Understanding housing tax credits
By now, most readers are familiar with the First Time Homebuyer’s Credit that was available in 2009. This credit was extended back in November to make an $8,000 tax credit available through April to those who have not owned a home in the last three years.
That includes folks who lost a home in a divorce, provided they have been renting (or living with parents, partners or friends) for more than three years. Or maybe you sold a home three years ago and have been renting since then.
In either case, even though you may have owned a home previously, you could still be eligible for the credit.
The current deadline is that you must have a house under contract no later than April 30, 2010, and financing closed within 60 days after that. If you qualify and meet the deadlines, the federal government offers you an $8,000 credit to apply against your taxes.
If you do not owe $8,000, you will receive the balance in cash – a stimulus check mailed directly to you. This only applies to owner-occupied homes, not investment properties, and you must live in the home you purchase for at least three years or you could be required to repay a portion of the credit.
One weakness of the original tax credit that expired Nov. 30, 2009, is that while it did a great job helping out first-time buyers, it didn’t do a lot for others who might be looking to make a move.
That weakness has been addressed with the $6,500 Repeat Buyer Tax Credit introduced in November 2009.
The Repeat Buyer Tax Credit applies to you if you have owned a home for five consecutive years out of the last eight, but are planning to move up, down or across. It can potentially be used either to add to your real estate holdings (if you don’t sell your current home), sell your current home and downsize, or move up to a bigger or better home.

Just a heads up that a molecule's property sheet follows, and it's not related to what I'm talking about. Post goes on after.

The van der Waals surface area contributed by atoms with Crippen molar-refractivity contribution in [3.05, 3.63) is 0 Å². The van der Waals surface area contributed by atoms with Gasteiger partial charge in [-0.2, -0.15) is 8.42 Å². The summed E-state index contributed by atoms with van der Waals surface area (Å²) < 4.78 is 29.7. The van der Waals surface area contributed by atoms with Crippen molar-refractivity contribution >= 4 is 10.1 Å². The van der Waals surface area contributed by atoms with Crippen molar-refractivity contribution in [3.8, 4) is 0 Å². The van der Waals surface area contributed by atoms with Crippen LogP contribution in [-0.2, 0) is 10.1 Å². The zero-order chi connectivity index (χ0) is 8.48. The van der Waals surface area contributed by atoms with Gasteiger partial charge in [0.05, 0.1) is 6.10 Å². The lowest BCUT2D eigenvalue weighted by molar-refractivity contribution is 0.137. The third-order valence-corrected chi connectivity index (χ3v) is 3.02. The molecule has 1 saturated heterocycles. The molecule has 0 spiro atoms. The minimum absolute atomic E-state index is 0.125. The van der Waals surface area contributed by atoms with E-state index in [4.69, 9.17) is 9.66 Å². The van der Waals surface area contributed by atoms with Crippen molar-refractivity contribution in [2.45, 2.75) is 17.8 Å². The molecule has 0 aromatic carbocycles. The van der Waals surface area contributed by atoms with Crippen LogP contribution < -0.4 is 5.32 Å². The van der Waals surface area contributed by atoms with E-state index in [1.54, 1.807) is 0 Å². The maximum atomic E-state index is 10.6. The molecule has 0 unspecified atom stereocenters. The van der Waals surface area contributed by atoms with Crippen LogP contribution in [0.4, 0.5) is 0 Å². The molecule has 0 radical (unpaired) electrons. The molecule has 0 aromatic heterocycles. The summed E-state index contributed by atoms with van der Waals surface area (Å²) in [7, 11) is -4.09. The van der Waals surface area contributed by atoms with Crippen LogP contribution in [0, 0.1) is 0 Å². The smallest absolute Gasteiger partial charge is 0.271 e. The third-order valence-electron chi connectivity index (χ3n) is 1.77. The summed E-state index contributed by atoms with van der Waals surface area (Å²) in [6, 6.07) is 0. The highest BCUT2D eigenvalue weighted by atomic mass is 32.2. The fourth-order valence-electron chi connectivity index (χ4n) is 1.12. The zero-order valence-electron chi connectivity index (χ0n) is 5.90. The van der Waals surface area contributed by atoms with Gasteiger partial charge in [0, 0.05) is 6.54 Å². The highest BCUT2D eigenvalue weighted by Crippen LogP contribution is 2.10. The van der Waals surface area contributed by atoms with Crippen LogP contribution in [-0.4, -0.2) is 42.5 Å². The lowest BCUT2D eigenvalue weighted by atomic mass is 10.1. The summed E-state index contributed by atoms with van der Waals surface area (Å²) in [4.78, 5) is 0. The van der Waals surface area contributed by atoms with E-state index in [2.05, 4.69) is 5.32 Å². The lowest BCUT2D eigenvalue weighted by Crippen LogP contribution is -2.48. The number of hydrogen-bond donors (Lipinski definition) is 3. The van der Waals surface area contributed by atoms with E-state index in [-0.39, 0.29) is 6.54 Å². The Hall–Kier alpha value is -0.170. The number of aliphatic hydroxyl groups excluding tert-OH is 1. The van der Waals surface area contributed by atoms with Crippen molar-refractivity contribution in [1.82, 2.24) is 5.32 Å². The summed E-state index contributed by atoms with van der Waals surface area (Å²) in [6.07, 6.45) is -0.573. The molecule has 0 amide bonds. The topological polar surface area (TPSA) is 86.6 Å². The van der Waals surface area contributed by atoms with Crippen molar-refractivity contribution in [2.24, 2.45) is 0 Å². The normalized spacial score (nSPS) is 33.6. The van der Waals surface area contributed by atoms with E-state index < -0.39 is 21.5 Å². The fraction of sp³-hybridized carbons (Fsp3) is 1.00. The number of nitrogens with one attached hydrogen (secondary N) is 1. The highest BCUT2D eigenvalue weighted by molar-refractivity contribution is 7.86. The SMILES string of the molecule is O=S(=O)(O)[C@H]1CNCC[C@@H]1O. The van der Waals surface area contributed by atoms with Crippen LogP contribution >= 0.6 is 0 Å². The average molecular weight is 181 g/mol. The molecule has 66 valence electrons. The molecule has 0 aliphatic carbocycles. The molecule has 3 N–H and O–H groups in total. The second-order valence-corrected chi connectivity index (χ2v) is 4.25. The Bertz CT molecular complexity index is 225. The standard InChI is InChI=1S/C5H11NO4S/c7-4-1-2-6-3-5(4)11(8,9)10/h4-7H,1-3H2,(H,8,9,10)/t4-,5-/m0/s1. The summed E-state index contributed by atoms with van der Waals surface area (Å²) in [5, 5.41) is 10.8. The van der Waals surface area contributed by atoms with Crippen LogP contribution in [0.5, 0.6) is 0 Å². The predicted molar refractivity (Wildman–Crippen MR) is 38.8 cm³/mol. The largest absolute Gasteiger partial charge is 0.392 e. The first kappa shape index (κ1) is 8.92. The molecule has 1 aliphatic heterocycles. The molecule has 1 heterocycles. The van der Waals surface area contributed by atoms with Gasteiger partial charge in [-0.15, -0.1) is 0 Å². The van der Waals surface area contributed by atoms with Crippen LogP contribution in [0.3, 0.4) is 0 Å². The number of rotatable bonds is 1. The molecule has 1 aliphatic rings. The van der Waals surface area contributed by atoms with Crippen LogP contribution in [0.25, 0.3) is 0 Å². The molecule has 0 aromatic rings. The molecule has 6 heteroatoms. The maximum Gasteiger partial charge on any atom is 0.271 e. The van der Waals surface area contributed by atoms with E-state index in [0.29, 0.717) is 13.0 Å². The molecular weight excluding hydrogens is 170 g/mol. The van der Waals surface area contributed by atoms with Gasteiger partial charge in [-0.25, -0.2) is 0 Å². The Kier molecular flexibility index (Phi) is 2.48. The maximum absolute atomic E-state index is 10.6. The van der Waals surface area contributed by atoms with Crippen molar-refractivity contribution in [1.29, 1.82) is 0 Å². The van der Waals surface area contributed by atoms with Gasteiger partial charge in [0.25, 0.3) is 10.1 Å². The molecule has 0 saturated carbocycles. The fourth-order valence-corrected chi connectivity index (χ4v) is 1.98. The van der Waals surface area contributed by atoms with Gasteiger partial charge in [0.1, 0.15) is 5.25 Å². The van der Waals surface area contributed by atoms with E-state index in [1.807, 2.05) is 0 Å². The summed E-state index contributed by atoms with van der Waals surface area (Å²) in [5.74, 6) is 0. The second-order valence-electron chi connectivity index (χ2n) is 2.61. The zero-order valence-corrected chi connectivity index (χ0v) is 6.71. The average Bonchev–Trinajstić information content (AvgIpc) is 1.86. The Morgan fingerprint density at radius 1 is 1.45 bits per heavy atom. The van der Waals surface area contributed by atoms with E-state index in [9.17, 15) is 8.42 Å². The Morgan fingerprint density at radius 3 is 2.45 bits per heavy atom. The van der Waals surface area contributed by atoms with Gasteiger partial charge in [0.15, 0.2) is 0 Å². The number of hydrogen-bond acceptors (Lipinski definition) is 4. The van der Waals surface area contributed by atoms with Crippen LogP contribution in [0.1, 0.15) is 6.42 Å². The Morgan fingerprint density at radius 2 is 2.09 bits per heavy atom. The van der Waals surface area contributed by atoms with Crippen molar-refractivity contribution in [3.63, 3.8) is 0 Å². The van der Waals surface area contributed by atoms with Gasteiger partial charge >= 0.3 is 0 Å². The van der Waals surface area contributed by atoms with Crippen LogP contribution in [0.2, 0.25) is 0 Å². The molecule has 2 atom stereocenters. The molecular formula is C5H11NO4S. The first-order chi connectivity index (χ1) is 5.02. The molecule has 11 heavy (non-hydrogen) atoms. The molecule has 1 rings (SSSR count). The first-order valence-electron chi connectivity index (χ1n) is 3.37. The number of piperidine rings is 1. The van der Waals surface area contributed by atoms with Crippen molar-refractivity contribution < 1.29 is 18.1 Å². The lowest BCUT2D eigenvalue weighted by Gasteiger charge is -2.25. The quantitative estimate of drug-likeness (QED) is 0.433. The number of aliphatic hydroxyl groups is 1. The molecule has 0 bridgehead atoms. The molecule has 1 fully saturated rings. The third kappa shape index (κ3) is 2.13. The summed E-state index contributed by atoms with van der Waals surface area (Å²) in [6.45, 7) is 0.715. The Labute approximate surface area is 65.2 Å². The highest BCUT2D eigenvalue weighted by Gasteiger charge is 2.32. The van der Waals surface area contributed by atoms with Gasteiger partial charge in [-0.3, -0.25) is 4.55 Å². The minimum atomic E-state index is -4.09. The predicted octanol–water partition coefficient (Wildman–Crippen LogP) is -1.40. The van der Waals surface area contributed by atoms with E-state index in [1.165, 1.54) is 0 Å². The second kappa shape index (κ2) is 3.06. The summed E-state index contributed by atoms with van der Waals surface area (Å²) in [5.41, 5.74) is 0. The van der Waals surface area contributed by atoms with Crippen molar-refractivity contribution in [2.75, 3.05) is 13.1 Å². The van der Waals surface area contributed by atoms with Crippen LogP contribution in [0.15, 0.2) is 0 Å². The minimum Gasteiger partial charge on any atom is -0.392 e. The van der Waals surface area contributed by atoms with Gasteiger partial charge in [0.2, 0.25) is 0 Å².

This credit is intended for purchase of a primary residence, but the guidelines allow you to keep the home you’re in, so it can also be used to increase your real estate holdings by converting the home in which you currently reside to a rental property.
Between these two tax credits, almost everyone who is financially able to buy a home can take advantage of this government stimulus. Whether you’re a current homeowner or first-time buyer, this is the best market we’ve seen for buyers in years – the inventory of available homes is still high (although, beginning to decrease – a sign of a recovering market), prices are lower than they have been in six years or more, tax incentives are plentiful, and interest rates continue at historic lows. Calling it a buyer’s market barely scratches the surface.
If you are in a place with a steady job and income, good credit and want to set down roots, now is the time. We’ve all heard of those folks who today are millionaires because they had the foresight and ability to buy the right properties when that storied billboard went up back in the 1970s.
Unlike then, our economy is recovering quickly – it seems unlikely that “the last person out of Seattle” will need to turn out the lights. In fact, our Puget Sound economy already seems to be recovering.
In January, NWMLS reported sales up over 28 percent compared to a year ago, and we are beginning to see year-over-year price increases in North King and several in-city Seattle market areas.
If this trend continues, it is reasonable to expect that it won’t be long before we see the trend spread here to Mukilteo.
Owning your own home will always be the soundest of your investments: there’s no stock or bond that shelters your hopes, your dreams, your family’s happiness and well being better than your home. Talk to a realtor soon, and let us help you turn your dreams into reality.